"background": {
    "scripts": ["path/to/bootstrap.js"],
    "persistent": false

This script runs in a background window and has access to all of the Chrome APIs, but no access to the content on the page that’s currently being viewed in the tab. This is where you interact with the browser, telling it when to inject your code, how to initialize the extension, and a bunch of other things. You can check out my bootstrap script here.

You’ll also presumably need to add “tabs” to your permissions array in manifest.json – yes, they mix URLs in with reserved words in a single array – in order to access the tabs API.

That bootstrap script should include this code:

chrome.tabs.onUpdated.addListener(function(id, info, tab){
    chrome.tabs.executeScript(null, {"file": "path/to/extension.js"});

This says that whenever a tab is updated (ie, URL changes), show the page action icon, and inject our extension’s Javascript into the page. You can also add some custom logic in here to check the current tab’s URL, etc.

This background script is the only one that’ll have access to the current Tab object and to the chrome.* APIs, so any interaction with the browser needs to happen in here.

Once your extension’s Javascript has been added to the page, that script has access to the document, window and console of the actual page the user sees. From this script, you can interact with the DOM as you normally would in a web development context. It’s as if you were a web developer for the site in question. The only restriction is that you can’t use variables or functions that were defined in either your bootstrap script, or on the web page itself.

The Popup

So now that that you’ve got your fancy extension.js script injected into the page and it’s doing it’s thing, you probably want to allow the user to control it in some way. For BuzzKill, it’s a simple popup with a checkbox that allows the user to turn the script on or off.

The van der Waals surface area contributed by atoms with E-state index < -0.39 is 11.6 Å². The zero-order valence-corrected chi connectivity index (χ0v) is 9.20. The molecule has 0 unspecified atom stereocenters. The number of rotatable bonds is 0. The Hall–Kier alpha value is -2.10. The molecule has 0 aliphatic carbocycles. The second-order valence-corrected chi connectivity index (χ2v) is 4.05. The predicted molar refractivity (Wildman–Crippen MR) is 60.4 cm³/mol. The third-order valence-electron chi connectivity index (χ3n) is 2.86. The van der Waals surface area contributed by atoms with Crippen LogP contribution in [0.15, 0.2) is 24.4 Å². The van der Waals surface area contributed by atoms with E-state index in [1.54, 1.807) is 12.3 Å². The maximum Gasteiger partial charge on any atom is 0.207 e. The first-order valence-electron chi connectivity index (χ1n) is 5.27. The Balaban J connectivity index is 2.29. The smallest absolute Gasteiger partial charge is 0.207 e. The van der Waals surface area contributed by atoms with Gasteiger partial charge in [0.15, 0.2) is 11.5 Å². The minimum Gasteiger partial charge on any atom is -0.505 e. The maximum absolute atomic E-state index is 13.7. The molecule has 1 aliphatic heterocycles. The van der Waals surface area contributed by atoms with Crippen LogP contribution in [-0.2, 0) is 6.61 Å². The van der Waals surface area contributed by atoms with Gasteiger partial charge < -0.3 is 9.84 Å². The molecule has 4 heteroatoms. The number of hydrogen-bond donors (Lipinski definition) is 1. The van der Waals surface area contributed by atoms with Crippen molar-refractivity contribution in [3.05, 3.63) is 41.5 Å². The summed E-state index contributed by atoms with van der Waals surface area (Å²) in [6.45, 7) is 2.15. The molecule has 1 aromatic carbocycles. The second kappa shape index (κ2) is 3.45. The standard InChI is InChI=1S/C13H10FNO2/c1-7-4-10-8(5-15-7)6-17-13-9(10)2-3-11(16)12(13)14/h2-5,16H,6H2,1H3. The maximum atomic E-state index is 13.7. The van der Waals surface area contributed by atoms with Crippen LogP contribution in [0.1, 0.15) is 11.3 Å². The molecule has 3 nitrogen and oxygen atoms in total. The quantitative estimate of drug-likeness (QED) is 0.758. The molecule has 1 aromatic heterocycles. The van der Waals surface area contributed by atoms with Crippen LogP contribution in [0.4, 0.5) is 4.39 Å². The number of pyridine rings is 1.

The popup is just a simple HTML document that we pointed to in our manifest file under page_action["default_popup"]. We also use localStorage to store the users’s preferences, which is the same localStorage you’re used to in HTML5 web development.

It’s important to note that you can’t run inline Javascript in the popup’s HTML file, you must link to an external script, which I called settings.js. Here’s the popup.html and settings.js file for BuzzKill.

You want to make sure that your popup appears when the icon is clicked by adding this to your bootstrap.js file.

// show the popup when the user clicks on the page action.
chrome.pageAction.onClicked.addListener(function(tab) {


Since you need to split your Javascript out across multiple file, and each of those files has access to a different context, debugging can be a bit tricky. Here’s how to view the console output of the three scripts we have so far.

Background Page (ie bootstrap.js) In our example so far, we don’t have an actual background page, only a background script (ie bootstrap.js) so Chrome automatically generates a simple HTML document that embed our script. We can inspect this document to see how our background script is doing.

Head over to chrome://extensions/ to see the list of all of your extensions and then click on _generated_background_page.html next to your extension. This opens a web inspector for your background page and allows you to see what’s been printed to the console in your bootstrap script.

Content Script (ie extension.js) This is the script that has access to the website the visitor is on. Anything printed to the console in this script will end up in the visitor’s main console for them to easily see. You probably don’t want to leave many log statements in this script so that stays clean.

Popup (ie settings.js) The popup was the trickiest to debug. When you see your Page Action’s icon in the address bar, right click and choose “Inspect Popup.” There seems to be an issue with this web inspector though because Chrome would regularly crash for me if I left that open for more than a few seconds.

When in doubt, just throw an alert(); statement in and it should bubble up one way or another.

For more information, feel free to check out BuzzKill on GitHub. The code isn’t the prettiest, but I find it much easier to learn from example code than paragraphs of text, so I hope it helps you. Don’t forget to install the extension and reclaim hours of your day!